Perhaps a more competent writer could also see a larger flaw in the argument itself, which is that the problems McGonical seeks to address are, with very few exceptions, extremely bourgeois. Putting it another way, she seeks to transform daily life through games, but her conception of daily life assumes abundance of money and food and material need. Can games change poverty? Hunger? Can they change disenfranchisement of the second- and third-world? How can games transform the world we live in if they cannot change the material conditions of the world? If they truly cannot--as is implied by her failure to consider these topics as worth discussing--are games impotent, useful only for improving the leisure time of the priveleged class?

My most common feeling in this book was that of frustration: there are some truly transformative and interesting ideas buried under layers of oversimplified, overstated arguments. It felt like having to open a hundred empty boxes to find the prize buried in a single layer of annoying packaging. Sure, the prize was good-- but was it worth the drudgery?
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Showing 1-6 of 6 posts in this discussion
Initial post: Mar 28, 2012 12:07:59 AM PDT
Nic says:
That was a truly thoughtful and useful review. I agree that those two sentences are poorly written, or perhaps more accurately, contain poor logic. I was interested in this concept and idea after seeing her Ted talk and was thinking the book would give more depth, but now I'm usure. I might check it out at the library for a skim.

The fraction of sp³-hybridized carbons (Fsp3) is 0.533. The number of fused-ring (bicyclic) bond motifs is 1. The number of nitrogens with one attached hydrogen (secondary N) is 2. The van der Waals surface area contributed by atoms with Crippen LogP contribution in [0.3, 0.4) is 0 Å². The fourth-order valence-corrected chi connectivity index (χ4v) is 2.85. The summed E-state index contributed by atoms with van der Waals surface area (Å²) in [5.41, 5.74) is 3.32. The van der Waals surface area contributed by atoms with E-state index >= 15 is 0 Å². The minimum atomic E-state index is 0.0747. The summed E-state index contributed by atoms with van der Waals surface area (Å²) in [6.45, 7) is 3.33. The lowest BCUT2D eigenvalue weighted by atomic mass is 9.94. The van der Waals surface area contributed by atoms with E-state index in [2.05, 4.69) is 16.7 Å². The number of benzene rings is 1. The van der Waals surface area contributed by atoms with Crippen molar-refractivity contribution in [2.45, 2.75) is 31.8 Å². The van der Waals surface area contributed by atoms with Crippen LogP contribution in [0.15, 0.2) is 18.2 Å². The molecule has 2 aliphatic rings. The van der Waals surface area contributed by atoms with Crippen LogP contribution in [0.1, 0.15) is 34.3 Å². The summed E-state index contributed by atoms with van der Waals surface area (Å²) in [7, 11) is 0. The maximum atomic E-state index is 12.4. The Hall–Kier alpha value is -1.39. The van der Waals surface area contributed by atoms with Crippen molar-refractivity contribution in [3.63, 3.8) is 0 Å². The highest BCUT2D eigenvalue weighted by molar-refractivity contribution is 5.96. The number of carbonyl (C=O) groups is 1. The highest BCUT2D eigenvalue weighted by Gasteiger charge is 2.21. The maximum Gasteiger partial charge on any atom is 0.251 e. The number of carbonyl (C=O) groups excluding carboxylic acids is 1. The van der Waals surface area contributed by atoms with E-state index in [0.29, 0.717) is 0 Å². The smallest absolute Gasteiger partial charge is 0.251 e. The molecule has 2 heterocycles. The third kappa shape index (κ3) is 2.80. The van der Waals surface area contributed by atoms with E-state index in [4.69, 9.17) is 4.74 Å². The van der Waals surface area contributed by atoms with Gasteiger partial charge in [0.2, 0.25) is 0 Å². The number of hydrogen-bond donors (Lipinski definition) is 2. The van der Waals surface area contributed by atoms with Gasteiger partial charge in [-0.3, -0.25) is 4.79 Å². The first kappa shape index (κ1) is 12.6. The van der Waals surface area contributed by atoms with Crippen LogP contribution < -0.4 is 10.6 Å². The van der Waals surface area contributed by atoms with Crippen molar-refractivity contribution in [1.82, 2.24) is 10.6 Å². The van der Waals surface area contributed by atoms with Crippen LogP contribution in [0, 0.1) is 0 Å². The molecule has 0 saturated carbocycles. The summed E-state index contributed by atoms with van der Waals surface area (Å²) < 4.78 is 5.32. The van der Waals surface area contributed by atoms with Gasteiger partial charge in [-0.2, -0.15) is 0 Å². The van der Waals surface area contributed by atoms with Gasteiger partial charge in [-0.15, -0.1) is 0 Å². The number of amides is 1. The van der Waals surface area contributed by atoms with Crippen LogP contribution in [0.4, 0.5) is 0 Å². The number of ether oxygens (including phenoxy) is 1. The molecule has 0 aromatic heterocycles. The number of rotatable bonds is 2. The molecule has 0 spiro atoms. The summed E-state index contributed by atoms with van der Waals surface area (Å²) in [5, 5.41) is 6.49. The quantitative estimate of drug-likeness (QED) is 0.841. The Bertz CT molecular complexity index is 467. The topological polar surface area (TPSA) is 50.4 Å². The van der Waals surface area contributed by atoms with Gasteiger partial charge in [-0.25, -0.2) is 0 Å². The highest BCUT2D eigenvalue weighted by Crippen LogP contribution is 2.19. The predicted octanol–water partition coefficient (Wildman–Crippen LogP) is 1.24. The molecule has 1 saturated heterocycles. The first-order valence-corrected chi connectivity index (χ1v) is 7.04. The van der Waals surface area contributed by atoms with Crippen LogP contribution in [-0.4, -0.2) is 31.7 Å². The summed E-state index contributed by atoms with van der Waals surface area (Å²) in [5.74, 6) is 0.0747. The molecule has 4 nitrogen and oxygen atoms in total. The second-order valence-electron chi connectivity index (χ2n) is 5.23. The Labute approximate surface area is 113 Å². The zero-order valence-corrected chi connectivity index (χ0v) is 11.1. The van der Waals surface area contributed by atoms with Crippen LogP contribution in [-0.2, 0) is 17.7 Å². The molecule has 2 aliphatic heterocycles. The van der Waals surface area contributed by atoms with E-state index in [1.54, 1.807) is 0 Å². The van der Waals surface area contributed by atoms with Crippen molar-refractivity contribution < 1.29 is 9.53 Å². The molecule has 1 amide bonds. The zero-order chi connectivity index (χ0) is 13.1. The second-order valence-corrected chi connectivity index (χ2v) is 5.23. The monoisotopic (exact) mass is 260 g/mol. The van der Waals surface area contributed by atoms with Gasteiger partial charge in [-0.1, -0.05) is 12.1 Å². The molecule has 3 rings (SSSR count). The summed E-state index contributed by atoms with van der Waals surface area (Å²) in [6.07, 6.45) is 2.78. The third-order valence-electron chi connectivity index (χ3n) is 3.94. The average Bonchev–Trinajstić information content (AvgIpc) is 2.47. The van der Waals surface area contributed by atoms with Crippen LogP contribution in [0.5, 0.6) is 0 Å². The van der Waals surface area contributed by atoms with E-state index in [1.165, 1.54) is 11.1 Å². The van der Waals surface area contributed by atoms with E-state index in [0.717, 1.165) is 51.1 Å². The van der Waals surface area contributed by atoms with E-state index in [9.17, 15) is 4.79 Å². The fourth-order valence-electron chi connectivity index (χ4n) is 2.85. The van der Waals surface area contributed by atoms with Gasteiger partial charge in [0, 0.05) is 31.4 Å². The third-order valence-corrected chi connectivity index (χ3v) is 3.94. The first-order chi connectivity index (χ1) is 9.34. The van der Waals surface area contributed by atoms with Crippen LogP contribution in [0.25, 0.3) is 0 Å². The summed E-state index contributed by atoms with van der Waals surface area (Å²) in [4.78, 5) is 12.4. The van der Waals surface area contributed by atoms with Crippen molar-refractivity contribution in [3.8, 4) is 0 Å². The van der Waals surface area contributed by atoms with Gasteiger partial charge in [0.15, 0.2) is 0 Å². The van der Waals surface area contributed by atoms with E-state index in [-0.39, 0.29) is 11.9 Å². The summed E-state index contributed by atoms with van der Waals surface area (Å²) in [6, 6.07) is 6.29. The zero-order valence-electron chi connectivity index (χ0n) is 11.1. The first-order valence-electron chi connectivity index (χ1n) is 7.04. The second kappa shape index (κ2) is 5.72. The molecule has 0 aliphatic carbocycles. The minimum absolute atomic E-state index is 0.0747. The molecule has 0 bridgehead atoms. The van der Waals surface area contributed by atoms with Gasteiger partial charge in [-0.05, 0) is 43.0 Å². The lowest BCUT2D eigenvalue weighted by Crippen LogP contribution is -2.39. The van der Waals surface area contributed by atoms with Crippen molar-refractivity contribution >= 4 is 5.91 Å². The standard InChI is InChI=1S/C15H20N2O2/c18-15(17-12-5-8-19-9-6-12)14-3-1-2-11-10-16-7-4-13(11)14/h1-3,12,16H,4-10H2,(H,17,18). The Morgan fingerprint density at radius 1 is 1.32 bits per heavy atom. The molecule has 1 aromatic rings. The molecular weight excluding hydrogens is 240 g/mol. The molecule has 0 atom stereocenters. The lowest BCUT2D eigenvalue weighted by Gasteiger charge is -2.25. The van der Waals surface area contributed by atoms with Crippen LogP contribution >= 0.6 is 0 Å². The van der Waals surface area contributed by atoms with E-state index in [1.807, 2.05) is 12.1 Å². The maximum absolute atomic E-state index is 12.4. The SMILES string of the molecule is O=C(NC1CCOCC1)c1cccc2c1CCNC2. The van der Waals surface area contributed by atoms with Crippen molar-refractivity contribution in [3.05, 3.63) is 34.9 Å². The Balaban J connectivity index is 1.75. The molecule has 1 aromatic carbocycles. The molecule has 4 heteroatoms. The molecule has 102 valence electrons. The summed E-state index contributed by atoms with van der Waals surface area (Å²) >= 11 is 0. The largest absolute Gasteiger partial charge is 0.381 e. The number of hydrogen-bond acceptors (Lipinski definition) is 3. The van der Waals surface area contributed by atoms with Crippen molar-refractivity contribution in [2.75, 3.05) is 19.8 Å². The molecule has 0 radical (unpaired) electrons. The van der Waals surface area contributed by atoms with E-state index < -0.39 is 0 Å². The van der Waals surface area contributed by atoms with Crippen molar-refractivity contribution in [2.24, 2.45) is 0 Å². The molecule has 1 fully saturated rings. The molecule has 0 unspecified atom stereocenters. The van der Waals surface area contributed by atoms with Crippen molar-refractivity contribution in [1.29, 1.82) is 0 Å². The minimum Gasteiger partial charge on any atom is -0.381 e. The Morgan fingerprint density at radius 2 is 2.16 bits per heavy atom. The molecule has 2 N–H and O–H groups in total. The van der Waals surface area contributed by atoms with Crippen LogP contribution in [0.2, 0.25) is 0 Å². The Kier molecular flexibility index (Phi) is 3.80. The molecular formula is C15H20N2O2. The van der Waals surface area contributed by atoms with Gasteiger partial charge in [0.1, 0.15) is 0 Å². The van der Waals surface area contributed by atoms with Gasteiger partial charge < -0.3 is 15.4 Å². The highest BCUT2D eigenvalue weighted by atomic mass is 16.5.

Posted on Feb 4, 2013 12:28:08 PM PST
one small point about your interesting review: McGonigal wasn't "given" a prominent voice. She used her voice and it became prominent. Many other expounders on this topic and other that concern our society are lost in the gaming blogs and it is up to those writers and even you to bring voices forward.

In reply to an earlier post on Feb 4, 2013 12:46:59 PM PST
wilarseny says:
Sure, fully agreed. To me, though, that's also part of the problem: mass-market books about specialized topics need both clarity and rigor, and I felt like McGonigal sacrificed much of the latter in her quest for the former. Whereas the game blogosphere can be pretty impenetrable if you haven't been gaming your whole life and don't feel like tabbing over to wikipedia every ten seconds to clarify terminology.

In reply to an earlier post on Feb 4, 2013 1:27:21 PM PST
yes. better editors always needed.

Posted on Feb 14, 2013 11:20:39 AM PST
Last edited by the author on Feb 14, 2013 11:21:00 AM PST
GB says:
Those sentences you quote are not in the book. I searched and they don't seem to appear anywhere. To point out errors that are not in the book seems unfair.
Note: I may be biased because this is the best book that I have read in the past decade. Just loved it.

In reply to an earlier post on Feb 14, 2013 11:21:59 AM PST
wilarseny says:
They are. I will look them up and edit the post when I get home.

Further, there are many examples of this sort of logic in the book. Regardless of your views on the book, this much should be clear.